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As an Employer, What Do I Do If I Receive a “No-Match” Letter?

Early this year, the Social Security Administration (SSA) resumed the mailing of “No-Match” letters to employers that submit, through a Form W-2, at least one name and Social Security Number that fail to match SSA records.

What is a “No-Match” letter?

Through the No-Match letter, an employer is informed of the number of Form W-2s that reported mismatched information, and asked to register with the SSA’s electronic portal to learn which employee was flagged with mismatched information, and to provide corrections, if any, to SSA within 60 days of receipt of the No-Match letter.

Receiving a no-match letter does not necessarily require the employer to fire its employees, as some of the mismatches can be resolved. Employers should demand clarification and check to determine if there could be a trivial clerical error. Firing the employees might lead to federal or state labor law violations. The SSA also has a Social Security Number Verification Service through Business Service Online (BSO), which can be used to verify the name and SSN in the SSA records. The SSN and the name verification can be done in advance of filing the annual W-2 submissions.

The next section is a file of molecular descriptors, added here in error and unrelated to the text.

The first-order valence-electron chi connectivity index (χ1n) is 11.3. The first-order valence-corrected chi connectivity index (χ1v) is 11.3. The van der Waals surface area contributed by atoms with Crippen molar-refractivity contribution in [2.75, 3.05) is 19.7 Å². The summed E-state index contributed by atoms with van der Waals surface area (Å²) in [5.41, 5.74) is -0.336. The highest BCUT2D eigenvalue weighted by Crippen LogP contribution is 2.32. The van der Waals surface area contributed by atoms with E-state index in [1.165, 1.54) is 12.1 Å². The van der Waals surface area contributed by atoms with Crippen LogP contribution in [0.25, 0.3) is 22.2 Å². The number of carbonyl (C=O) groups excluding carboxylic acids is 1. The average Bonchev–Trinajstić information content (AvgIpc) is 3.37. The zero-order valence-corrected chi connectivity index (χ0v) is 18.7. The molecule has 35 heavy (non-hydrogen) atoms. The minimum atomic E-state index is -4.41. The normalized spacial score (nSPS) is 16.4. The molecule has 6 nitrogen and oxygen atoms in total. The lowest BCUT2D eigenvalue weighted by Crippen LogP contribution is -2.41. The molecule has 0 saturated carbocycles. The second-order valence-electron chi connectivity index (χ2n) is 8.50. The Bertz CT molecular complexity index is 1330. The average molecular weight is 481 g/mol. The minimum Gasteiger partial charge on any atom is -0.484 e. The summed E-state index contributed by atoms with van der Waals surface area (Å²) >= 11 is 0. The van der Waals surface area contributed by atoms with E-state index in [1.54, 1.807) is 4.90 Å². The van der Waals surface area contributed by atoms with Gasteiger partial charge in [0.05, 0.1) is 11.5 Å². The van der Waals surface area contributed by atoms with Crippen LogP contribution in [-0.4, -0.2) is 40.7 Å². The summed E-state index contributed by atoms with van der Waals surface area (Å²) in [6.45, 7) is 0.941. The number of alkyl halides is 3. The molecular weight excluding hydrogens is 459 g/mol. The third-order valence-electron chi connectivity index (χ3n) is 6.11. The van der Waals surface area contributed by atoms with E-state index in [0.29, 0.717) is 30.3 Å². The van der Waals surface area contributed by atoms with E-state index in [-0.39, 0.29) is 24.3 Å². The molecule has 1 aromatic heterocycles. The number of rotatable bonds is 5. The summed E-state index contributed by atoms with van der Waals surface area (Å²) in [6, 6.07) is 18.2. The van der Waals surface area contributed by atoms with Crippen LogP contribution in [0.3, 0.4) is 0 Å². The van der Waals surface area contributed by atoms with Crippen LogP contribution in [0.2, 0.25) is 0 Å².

Responding to a letter from Representative Jim Costa about the relaunch of SSA’s “No-Match” program, Acting SSA Director Nancy A. Berryhill wrote that nearly 600,000 employers have been served with “No-Match” letters so far this year, as part of a continuing effort to improve the wage reporting process and ensure employer wage reporting compliance. Berryhill noted that employers that have yet to receive “No-Match” letters despite reporting incorrect information to the Internal Revenue Service through Form W-2 will see the letters this fall, as SSA finalizes its review of last year’s employer reported wage information.

What should employers do?

While SSA does not have a direct information-sharing agreement with the Department of Homeland Security, employers should assume that all mismatched information is reported to federal immigration authorities. This is especially likely when the number of employees with inaccurate information is significant when identity theft is suspected, and simply as part of the current Administration’s increased immigration enforcement measures.

Further, an EDCOR notice should not be ignored. If the Immigration and Customs Enforcement (ICE) agents, during their auditing of I-9s, come to realize that an EDCOR notice was issued, it would act as constructive notice of unauthorized employment. The penalties for knowingly hiring or continuing to employ unauthorized workers are much more severe than for mere paperwork violations. Employers must be diligent and consistent with the handling of mismatches between employees and “their” Social Security Numbers.

To learn more about this post or any other immigration matter, please feel free to contact me at rglahoud@norris-law.com.